The printed circuit board layouts I designed had some 200 electronic components including a microprocessor, many ICs and several analog components plus hundreds of traces.  It took about 8 weeks of effort times 8 hour days to actually layout a circuit design of this size and complexity.  Then it took a few days to get the positive shot, another week or so to get the board etched and another week or so before you had the board masked, drilled, parts loaded, soldered and it was in the test rack in the lab.
In 1980, this was a manual labor intensive process, working at a light table for almost 2 months straight. Add another month to finish prototype.  Kinda reminds me of the process of developing modern day software prototypes.
And then in 1982, a specialized computer arrived at my desk with a Computer Aided Design (CAD) program for designing printed circuit board layouts. It did not replace my job.  Instead I became a computer operator that required specialized domain knowledge (i.e. printed circuit board layout design).  It took a while to figure it all out, but it did reduce my manual effort from 8 weeks down to a couple of days.  This was a significant productivity increase that I gladly welcomed.
You programmed the CAD application by entering in your electronic components (mported from a Bill of Materials list with some metadata) and then drawing the traces (actually using a light pen to touch one component lead to another on a graphical display) and the computer would figure out the width of the trace based on how much current was required (if you loaded Bill of Materials metadata) and auto-routed the trace in the most efficient way by trying hundreds of combinations and rearranging other traces, each time a trace sequence was inputted  
What does this mean?  It means that the level of abstraction for solving this particular problem was raised significantly with the introduction of a highly specialized CAD program.  Measuring my involvement with this technology using the Technology Adoption Curve, I would be classified as an early adopter of this innovative and disruptive technology according to Geoffrey Moore.  This technology approach radically changed the way printed circuit board layouts were designed thereafter.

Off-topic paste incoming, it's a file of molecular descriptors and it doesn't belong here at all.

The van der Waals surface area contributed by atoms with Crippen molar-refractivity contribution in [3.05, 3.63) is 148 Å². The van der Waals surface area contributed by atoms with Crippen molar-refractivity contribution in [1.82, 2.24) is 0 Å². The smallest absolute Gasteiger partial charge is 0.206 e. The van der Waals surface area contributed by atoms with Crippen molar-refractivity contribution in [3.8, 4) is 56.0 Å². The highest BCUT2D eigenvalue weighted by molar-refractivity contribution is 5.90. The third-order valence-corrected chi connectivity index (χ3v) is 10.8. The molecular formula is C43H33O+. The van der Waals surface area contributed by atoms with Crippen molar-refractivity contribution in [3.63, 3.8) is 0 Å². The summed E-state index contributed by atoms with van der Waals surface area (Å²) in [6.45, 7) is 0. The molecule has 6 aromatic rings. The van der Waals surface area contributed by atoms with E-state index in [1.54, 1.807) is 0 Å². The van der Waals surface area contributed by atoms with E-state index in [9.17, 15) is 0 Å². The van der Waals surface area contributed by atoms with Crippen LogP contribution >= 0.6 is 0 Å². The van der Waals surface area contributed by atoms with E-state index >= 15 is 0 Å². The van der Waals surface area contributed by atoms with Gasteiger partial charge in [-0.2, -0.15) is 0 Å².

Today, some 25 years later, printed circuit boards are still laid out requiring humans to develop the design, but the level of abstraction and automation is unbelievable.  One only has to investigate the ASIC world to see how industrialized this industry has truly become. We have abstracted this specialized process so much that major chunks of designs are reused and assembled from massive libraries built upon standards.  This is how mature this industry is.  Back to the printed circuit board design, the standards based CAD output file is directly interpreted by a Computer Aided Manufacturing (CAM) device that can output a completely etched, masked, drilled printed circuit board with parts placed by robotics and wave soldered, all in a matter of minutes.
At that time in the 80s I saw various parts of the electronics engineering design and manufacturing world go through a small industrial revolution with these highly specialized CAD CAM technologies that have now evolved to the point where DVD players are $30.00.  Who would have guessed?  It was not that long ago that an HP-41c calculator was $600.
Following opportunities in the electronics design industry, I got into the